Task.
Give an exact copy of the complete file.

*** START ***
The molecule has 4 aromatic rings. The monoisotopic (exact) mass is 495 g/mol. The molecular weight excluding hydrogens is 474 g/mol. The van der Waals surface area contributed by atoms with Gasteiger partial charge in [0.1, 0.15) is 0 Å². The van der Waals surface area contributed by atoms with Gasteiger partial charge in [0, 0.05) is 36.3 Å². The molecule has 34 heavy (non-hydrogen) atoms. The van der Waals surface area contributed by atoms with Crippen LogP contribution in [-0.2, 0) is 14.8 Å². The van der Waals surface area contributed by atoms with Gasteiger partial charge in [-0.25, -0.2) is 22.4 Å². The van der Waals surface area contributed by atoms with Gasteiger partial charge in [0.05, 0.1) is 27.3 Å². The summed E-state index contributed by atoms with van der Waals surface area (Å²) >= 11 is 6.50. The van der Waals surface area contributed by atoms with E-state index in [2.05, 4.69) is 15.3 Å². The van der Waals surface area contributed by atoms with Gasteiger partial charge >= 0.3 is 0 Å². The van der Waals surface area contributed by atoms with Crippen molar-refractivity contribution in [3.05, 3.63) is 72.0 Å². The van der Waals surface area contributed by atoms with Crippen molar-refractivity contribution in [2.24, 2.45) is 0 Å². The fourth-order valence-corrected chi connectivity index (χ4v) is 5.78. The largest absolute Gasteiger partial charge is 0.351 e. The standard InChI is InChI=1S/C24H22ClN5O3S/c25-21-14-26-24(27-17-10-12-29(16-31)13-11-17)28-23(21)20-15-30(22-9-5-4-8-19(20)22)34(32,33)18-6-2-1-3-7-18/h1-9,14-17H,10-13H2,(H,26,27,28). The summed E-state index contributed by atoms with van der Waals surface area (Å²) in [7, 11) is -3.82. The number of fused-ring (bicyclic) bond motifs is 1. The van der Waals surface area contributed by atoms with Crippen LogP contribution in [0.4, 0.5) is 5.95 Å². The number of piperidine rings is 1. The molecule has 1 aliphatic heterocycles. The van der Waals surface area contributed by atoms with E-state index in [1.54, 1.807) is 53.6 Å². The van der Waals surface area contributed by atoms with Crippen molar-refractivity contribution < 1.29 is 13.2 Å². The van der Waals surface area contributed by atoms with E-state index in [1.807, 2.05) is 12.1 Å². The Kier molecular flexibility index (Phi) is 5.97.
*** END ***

The molecule has 4 aromatic rings. The monoisotopic (exact) mass is 495 g/mol. The molecular weight excluding hydrogens is 474 g/mol. The van der Waals surface area contributed by atoms with Gasteiger partial charge in [0.1, 0.15) is 0 Å². The van der Waals surface area contributed by atoms with Gasteiger partial charge in [0, 0.05) is 36.3 Å². The molecule has 34 heavy (non-hydrogen) atoms. The van der Waals surface area contributed by atoms with Crippen LogP contribution in [-0.2, 0) is 14.8 Å². The van der Waals surface area contributed by atoms with Gasteiger partial charge in [-0.25, -0.2) is 22.4 Å². The van der Waals surface area contributed by atoms with Gasteiger partial charge in [0.05, 0.1) is 27.3 Å². The summed E-state index contributed by atoms with van der Waals surface area (Å²) >= 11 is 6.50. The van der Waals surface area contributed by atoms with E-state index in [2.05, 4.69) is 15.3 Å². The van der Waals surface area contributed by atoms with Gasteiger partial charge >= 0.3 is 0 Å². The van der Waals surface area contributed by atoms with Crippen molar-refractivity contribution in [3.05, 3.63) is 72.0 Å². The van der Waals surface area contributed by atoms with Crippen molar-refractivity contribution in [2.24, 2.45) is 0 Å². The fourth-order valence-corrected chi connectivity index (χ4v) is 5.78. The largest absolute Gasteiger partial charge is 0.351 e. The standard InChI is InChI=1S/C24H22ClN5O3S/c25-21-14-26-24(27-17-10-12-29(16-31)13-11-17)28-23(21)20-15-30(22-9-5-4-8-19(20)22)34(32,33)18-6-2-1-3-7-18/h1-9,14-17H,10-13H2,(H,26,27,28). The summed E-state index contributed by atoms with van der Waals surface area (Å²) in [7, 11) is -3.82. The number of fused-ring (bicyclic) bond motifs is 1. The van der Waals surface area contributed by atoms with Crippen LogP contribution in [0.4, 0.5) is 5.95 Å². The number of piperidine rings is 1. The molecule has 1 aliphatic heterocycles. The van der Waals surface area contributed by atoms with E-state index in [1.54, 1.807) is 53.6 Å². The van der Waals surface area contributed by atoms with Crippen molar-refractivity contribution < 1.29 is 13.2 Å². The van der Waals surface area contributed by atoms with E-state index in [1.807, 2.05) is 12.1 Å². The Kier molecular flexibility index (Phi) is 5.97.